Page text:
Democrats seek to repeal tipped minimum wage for restaurant workers
MADISON, Wis. (CBS 58) -- Those who work in the restaurant industry could see a higher hourly wage under a proposal introduced by two Democratic lawmakers.
Rep. Francesca Hong (D-Madison), a restaurant owner, and Sen. Chris Larson (D-Milwaukee) introduced the bill which would eliminate the $2.33 hourly wage tipped workers currently make and raise it to the state’s minimum wage, $7.25 per hour.
Some restaurants already pay their tipped staff more than the sub-minimum wage, but Hong said all restaurant workers deserve a high standard of living.
“Every single position in a restaurant has value, so it’s important we continue to see owners working towards a greater vision for restaurants who have equitable pay structures,” said Hong during a virtual press conference.
The bill would require restaurant owners to pay the minimum wage, $7.25 per hour, to all employees who receive tips.
Josh Berkson, a Madison restaurant owner, shifted his pay structure once the pandemic hit, for all his employees to make above the minimum wage.
He said once his restaurants Merchant and Lucille downtown shifted to carryout and deliver only, he noticed all of his staff were putting in the same amount of work, as oftentimes servers make more money than hosts and dishwashers.
“If there’s no such thing as departments and we are all (serving) customers, then the tip credit has no value at all,” said Berkson.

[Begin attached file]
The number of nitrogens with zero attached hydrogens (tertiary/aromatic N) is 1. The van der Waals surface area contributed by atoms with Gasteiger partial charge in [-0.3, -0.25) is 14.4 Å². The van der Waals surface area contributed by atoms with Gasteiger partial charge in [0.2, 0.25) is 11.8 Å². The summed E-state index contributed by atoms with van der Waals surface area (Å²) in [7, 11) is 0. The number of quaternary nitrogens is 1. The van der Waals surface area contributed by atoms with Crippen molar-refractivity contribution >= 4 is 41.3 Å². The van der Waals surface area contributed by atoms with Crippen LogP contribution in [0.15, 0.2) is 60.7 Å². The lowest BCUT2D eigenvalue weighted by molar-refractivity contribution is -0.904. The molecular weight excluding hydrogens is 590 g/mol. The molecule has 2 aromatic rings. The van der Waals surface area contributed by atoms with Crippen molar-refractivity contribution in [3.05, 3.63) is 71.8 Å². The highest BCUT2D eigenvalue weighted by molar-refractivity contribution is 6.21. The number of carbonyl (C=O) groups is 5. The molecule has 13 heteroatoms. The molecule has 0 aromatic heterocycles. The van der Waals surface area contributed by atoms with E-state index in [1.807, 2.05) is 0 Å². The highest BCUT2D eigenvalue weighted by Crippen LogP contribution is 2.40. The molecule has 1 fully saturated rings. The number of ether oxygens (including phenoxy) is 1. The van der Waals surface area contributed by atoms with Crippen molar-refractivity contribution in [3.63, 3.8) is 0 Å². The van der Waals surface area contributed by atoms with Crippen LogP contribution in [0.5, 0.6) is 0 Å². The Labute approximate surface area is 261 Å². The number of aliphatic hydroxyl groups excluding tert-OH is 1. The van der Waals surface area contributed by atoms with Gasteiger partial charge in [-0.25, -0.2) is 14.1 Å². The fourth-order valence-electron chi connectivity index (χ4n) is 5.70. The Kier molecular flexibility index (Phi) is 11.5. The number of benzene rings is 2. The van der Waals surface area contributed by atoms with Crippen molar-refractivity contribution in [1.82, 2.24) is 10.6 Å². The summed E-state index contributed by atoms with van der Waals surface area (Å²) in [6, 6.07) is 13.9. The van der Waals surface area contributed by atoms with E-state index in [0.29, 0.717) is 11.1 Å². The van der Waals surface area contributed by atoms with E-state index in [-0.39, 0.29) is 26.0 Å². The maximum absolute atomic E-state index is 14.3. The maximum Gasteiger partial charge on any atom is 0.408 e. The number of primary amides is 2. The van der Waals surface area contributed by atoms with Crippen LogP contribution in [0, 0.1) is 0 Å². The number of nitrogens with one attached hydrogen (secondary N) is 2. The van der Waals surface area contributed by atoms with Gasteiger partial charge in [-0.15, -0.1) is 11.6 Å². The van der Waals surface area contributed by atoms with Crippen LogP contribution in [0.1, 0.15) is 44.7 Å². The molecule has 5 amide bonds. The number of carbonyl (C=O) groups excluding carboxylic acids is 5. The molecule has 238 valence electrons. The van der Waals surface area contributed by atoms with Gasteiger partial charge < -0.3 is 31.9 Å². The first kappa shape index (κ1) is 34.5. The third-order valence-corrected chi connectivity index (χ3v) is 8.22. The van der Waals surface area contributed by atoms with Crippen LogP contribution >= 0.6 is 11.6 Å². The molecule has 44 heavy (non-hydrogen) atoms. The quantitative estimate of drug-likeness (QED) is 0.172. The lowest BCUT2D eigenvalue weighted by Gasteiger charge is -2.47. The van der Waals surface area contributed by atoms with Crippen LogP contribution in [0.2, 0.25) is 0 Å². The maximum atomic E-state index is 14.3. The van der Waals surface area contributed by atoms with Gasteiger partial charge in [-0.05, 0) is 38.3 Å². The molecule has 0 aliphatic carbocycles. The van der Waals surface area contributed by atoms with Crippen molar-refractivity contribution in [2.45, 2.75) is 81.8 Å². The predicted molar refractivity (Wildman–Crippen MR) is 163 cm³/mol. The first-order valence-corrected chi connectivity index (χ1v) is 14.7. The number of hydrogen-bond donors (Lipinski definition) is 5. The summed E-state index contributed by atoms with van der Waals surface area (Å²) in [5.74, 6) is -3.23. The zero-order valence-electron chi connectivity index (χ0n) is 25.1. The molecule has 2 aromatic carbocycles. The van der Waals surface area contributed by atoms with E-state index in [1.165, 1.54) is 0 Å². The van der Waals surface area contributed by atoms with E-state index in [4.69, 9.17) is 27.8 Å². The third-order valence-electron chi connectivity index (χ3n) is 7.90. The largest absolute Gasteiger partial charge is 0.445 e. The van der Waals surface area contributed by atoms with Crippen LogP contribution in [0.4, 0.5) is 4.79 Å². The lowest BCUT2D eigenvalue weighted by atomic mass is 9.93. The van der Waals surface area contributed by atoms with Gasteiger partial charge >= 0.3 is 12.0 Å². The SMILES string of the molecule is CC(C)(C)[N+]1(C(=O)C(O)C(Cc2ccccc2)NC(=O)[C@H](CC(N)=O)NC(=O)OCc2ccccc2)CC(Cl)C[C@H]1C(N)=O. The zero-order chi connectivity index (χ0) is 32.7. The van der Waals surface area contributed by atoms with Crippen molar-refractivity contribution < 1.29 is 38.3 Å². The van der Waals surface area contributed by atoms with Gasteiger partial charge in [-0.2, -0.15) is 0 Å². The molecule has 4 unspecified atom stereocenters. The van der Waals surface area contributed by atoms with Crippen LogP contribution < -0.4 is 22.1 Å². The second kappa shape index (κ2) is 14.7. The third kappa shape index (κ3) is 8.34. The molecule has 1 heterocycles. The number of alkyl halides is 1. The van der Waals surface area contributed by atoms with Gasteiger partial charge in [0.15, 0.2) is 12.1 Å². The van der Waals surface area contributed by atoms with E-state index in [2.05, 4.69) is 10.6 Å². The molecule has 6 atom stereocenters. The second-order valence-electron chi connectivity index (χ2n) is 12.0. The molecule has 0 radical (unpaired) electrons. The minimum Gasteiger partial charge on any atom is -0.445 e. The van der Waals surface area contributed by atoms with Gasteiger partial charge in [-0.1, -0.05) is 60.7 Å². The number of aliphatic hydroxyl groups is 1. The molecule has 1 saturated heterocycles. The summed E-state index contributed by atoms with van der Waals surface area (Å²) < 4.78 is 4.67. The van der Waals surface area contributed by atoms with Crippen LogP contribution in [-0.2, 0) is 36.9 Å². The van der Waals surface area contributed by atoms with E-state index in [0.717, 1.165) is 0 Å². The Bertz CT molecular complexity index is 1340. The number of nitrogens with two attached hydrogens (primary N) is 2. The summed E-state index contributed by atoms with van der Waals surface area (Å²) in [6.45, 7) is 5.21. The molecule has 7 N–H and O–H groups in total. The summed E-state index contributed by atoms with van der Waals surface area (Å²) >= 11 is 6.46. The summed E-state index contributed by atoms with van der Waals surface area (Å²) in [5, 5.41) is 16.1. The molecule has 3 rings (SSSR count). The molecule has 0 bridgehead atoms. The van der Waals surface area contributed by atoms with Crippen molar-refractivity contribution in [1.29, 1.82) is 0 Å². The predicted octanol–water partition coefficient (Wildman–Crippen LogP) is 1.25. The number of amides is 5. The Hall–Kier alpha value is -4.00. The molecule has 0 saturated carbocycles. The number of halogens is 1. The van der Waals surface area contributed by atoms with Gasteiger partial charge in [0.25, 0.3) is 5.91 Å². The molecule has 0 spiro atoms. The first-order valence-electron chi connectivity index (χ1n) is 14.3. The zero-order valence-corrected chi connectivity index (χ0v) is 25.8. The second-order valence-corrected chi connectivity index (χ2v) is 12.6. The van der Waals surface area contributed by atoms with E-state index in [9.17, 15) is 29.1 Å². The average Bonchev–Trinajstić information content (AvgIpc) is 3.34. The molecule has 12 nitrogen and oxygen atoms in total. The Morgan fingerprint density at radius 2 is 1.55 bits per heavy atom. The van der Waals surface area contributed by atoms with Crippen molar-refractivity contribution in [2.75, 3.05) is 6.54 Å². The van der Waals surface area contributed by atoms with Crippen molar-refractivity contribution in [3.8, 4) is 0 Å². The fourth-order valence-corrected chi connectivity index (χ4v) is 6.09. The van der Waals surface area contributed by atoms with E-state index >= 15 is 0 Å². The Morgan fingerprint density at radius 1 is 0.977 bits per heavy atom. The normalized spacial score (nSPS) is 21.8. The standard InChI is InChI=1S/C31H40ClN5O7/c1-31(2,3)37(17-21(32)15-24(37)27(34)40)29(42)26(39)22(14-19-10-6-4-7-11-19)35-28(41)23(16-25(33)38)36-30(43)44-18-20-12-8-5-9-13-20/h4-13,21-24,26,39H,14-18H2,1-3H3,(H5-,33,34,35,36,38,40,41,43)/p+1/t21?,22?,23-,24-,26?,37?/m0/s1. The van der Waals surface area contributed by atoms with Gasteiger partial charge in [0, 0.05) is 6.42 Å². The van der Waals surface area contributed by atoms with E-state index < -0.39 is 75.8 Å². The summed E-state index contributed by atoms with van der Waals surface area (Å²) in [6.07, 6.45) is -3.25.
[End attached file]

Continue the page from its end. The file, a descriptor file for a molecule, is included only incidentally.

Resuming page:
Higher wages could cause employees to earn less than they currently do, said the Wisconsin Restaurant Association (WRA).
“If the tip credit is eliminated, many restaurants would terminate tipping, raise prices to cover higher wages, and move to an hourly, wage-only system,” said Susan Quam, vice president of WRA.
“The tip credit system incentivizes servers to deliver excellent service, enables customers to reward servers for great service, and allows restaurants to keep labor costs in check,” Quam added.
Other states have attempted to repeal the hourly tip wage in Chicago, Maryland, Michigan, Maine, New Mexico, Virginia, and Washington D.C., according to Quam, but noted many workers spoke out in opposition.
Larissa Joanna, a server in Madison and member of the Restaurant Workers Coalition, argues a higher wage is even more important now, as the pandemic has created uncertainty in how much waitstaff makes throughout the week.
“The sub-minimum wage is dehumanizing for a lot of workers going out of their way, risking their lives during this pandemic,” Joanna said.
The bill wouldn’t eliminate tips or interfere with how they should be distributed.
The proposal comes as the federal government is considering an increase of the minimum wage to $15 per hour, a move widely opposed by Republicans.
“My preference would be that if we are looking to get more money in the pockets of tipped employees, we do it by taxing them less, rather than making sure big government gets more,” said Senator Andre Jacque (R- DePere).